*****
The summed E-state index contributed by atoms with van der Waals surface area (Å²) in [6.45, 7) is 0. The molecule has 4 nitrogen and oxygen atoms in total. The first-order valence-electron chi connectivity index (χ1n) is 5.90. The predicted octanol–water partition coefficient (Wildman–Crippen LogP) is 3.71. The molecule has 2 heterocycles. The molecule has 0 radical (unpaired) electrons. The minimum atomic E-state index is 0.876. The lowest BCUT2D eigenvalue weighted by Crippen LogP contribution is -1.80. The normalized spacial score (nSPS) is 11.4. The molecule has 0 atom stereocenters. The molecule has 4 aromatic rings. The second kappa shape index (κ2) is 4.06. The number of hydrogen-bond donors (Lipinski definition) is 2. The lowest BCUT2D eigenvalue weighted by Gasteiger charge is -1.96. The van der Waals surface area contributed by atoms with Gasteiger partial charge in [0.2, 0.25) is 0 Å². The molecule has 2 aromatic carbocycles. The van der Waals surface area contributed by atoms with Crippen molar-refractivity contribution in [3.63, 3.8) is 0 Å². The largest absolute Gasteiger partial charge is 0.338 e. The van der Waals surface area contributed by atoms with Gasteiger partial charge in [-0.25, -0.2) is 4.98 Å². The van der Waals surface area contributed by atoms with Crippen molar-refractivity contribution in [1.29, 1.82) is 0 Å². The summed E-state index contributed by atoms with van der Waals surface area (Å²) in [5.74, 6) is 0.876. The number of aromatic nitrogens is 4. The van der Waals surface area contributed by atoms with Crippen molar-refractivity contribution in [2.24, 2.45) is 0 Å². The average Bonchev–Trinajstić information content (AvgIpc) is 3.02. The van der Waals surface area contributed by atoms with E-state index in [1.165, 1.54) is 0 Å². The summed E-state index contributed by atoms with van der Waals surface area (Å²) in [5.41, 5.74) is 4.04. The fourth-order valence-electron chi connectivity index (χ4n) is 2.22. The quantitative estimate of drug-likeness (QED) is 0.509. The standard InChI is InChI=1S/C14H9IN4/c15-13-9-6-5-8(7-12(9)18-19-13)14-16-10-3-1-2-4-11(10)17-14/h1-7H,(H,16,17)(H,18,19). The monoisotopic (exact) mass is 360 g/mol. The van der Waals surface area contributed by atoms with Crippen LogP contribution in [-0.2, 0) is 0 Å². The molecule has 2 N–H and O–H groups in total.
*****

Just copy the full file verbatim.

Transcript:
The summed E-state index contributed by atoms with van der Waals surface area (Å²) in [6.45, 7) is 0. The molecule has 4 nitrogen and oxygen atoms in total. The first-order valence-electron chi connectivity index (χ1n) is 5.90. The predicted octanol–water partition coefficient (Wildman–Crippen LogP) is 3.71. The molecule has 2 heterocycles. The molecule has 0 radical (unpaired) electrons. The minimum atomic E-state index is 0.876. The lowest BCUT2D eigenvalue weighted by Crippen LogP contribution is -1.80. The normalized spacial score (nSPS) is 11.4. The molecule has 0 atom stereocenters. The molecule has 4 aromatic rings. The second kappa shape index (κ2) is 4.06. The number of hydrogen-bond donors (Lipinski definition) is 2. The lowest BCUT2D eigenvalue weighted by Gasteiger charge is -1.96. The van der Waals surface area contributed by atoms with Gasteiger partial charge in [0.2, 0.25) is 0 Å². The molecule has 2 aromatic carbocycles. The van der Waals surface area contributed by atoms with Crippen molar-refractivity contribution in [3.63, 3.8) is 0 Å². The largest absolute Gasteiger partial charge is 0.338 e. The van der Waals surface area contributed by atoms with Gasteiger partial charge in [-0.25, -0.2) is 4.98 Å². The van der Waals surface area contributed by atoms with Crippen molar-refractivity contribution in [1.29, 1.82) is 0 Å². The summed E-state index contributed by atoms with van der Waals surface area (Å²) in [5.74, 6) is 0.876. The number of aromatic nitrogens is 4. The van der Waals surface area contributed by atoms with Crippen molar-refractivity contribution in [2.24, 2.45) is 0 Å². The average Bonchev–Trinajstić information content (AvgIpc) is 3.02. The van der Waals surface area contributed by atoms with E-state index in [1.165, 1.54) is 0 Å². The summed E-state index contributed by atoms with van der Waals surface area (Å²) in [5.41, 5.74) is 4.04. The fourth-order valence-electron chi connectivity index (χ4n) is 2.22. The quantitative estimate of drug-likeness (QED) is 0.509. The standard InChI is InChI=1S/C14H9IN4/c15-13-9-6-5-8(7-12(9)18-19-13)14-16-10-3-1-2-4-11(10)17-14/h1-7H,(H,16,17)(H,18,19). The monoisotopic (exact) mass is 360 g/mol. The van der Waals surface area contributed by atoms with Crippen LogP contribution in [-0.2, 0) is 0 Å². The molecule has 2 N–H and O–H groups in total.